charleroper / Charles Roper

There are five people in charleroper’s collective.

Huffduffed (429)

  1. The Art of Letting Other People Have Your Way: Negotiating Secrets from Chris Voss

    Negotiation expert Chris Voss, former lead international kidnapping negotiator for the FBI and author of the excellent book, Never Split the Difference offers some hands-on negotiation training.

    —Huffduffed by charleroper

  2. Writing

    This week we discuss writing! An essential tool to get your voice heard and work seen in the dev community.

    —Huffduffed by charleroper

  3. Take Control of Your Time

    Elizabeth Grace Saunders, founder and CEO of Real Life E and author of “The 3 Secrets to Effective Time Investment.”

    —Huffduffed by charleroper

  4. Cortex #25: Creativity, inc. - Relay FM

    Myke is ruined, Grey (maybe) gets an office, and they both read Creativity Inc.

    —Huffduffed by charleroper

  5. The Incomparable | Fail Fast (Episode 197)

    We love Pixar, and we’re a bunch of creative professional types. So as you can imagine, we devoured “Creativity Inc.”, by Pixar president Ed Catmull. Is it a business book or an anti-business book? How do you foster creativity? Is Pixar’s formula one that provides safety while preventing works of staggering genius? How much is a director or writer the author of a Pixar movie, and how much is the studio itself? And is the wild success of “Frozen” proof of anything?

    —Huffduffed by charleroper

  6. Presentable #24: More Empathy Might Be Making Things Worse - Relay FM

    User research expert Farrah Bostic joins the show to talk about empathy, a term that’s being used and abused a lot these days.

    —Huffduffed by charleroper

  7. Presentable #25: The Tenuous Resilience of the Open Web - Relay FM

    Author and designer Jeremy Keith talks about his new book, Resilient Web Design, and why we keep making the same mistakes over and over.

    —Huffduffed by charleroper

  8. The Changelog #225: 99 Practical Bottles of OOP with Sandi Metz | Changelog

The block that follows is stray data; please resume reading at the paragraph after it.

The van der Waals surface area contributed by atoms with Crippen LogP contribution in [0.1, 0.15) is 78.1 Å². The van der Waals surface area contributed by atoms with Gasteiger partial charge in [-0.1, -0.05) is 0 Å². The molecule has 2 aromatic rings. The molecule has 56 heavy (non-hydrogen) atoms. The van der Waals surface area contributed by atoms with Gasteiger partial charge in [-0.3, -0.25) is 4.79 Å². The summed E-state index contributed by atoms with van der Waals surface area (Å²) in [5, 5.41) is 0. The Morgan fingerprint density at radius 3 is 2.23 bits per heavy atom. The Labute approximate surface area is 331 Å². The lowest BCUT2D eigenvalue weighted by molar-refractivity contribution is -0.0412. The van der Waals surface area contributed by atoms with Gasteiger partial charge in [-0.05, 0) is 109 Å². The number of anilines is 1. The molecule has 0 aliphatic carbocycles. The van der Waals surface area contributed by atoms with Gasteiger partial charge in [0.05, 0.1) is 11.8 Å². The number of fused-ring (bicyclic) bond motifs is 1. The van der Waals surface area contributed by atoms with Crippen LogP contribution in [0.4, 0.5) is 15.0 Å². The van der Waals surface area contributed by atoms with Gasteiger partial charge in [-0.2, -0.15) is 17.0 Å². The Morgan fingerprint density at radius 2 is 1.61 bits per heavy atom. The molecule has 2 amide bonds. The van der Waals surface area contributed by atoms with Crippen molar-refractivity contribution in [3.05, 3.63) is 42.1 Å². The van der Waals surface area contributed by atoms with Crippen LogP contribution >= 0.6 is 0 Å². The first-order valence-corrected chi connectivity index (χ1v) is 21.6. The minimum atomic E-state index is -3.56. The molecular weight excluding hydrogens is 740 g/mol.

Sandi Metz joined the show to talk about her beginnings on a mainframe, her 30+ years of programming experience, the ins and outs of OOP, her book Practical Object-Oriented Design in Ruby (aka POODR), as well as her latest book 99 Bottles of OOP which she co-authored with Katrina Owen. We also covered a few listener submitted questions at the end.

    —Huffduffed by charleroper

  9. James Altucher Ep. 220: Matt Mullenweg – Do You Have Your Own Internal “Code”

    I have a rule. After every podcast, I write down 10 things I learned. I don’t know if anyone else does this. Do you do this? Some people make illustrations. They send me what they’ve learned. It’s a creation of a creation of a creation. A drawing of a podcast of someone’s life.

    But I broke my rule. It’s been over a month. And my brain is digging for the lessons from my interview with the creator of WordPress. I think I have Alzheimer’s. Matt was 19 years old when he started WordPress. It was 2003. Now gets more traffic than

    The Wall Street Journal and The New York Times both use WordPress. I use WordPress.

    I wanted to know if it’s still worth the time and effort to make your own site. He said it is. That’s how you break out…

    “We’re trying to revitalize the independent web,” Matt Mullenweg said. He’s 33 now. “It’s not like these big sites are going anywhere. They’re fantastic. I use all of them, but you want balance. You need your own site that belongs to you… like your own home on the Internet.”

    —Huffduffed by charleroper

  10. Yuval Harari, author of “Sapiens,” on AI, religion, and 60-day meditation retreats from The Ezra Klein Show on podbay

    Yuval Harari, author of “Sapiens,” on AI, religion, and 60-day meditation retreatsYuval Noah Harari’s first book, “Sapiens,” was an international sensation. The Israeli historian’s mind-bending tour through the trump of Homo sapiens is a favorite of, among others, Bill Gates, Mark Zuckerberg, and Barack Obama. His new book, Homo Deus, is about what comes next for humanity — and the threat our own intelligence and creative capacity poses to our future. And it, too, is fantastically interesting. I’ve wanted to talk to Harari since reading Sapiens. I’ve had one big question about him: what kind of mind creates a book like that? And now I know. A clear one.Virtually everything Harari says in this conversation in fascinating. But what I didn’t expect was how central his consistent practice of vipassana meditation — which includes a 60-day silent retreat each year — is to understanding the works of both history and futurism he produces. We talk about that, and also:-His theory on how all large-scale collaboration is based on fictions, from mythologies and religions to nationalism to human rights-Why he sees money as one of the greatest stories human beings have ever told-Why he reads only 5-10 pages of a huge number of books-His theory that human beings have moved from venerating gods, to venerating themselves, to venerating data — and what that means for our future-How we treat other animals and what that might imply for how artificial intelligences could treat us -Whether wide swaths of human beings will be rendered useless by advances in computing-The ways in which a narrow idea of what intelligence is — and the way it relates to consciousness — is holding us back from understanding AIThis is one of my favorite conversations we’ve had. Enjoy! Books:-Jared Diamond’s Guns, Germs, & Steel-Frans de Waal’s Chimpanzee Politics-Aldous Huxley’s Brave New WorldTweetPopout Listen on iPhoneListen on AndroidLoading…Download

    —Huffduffed by charleroper

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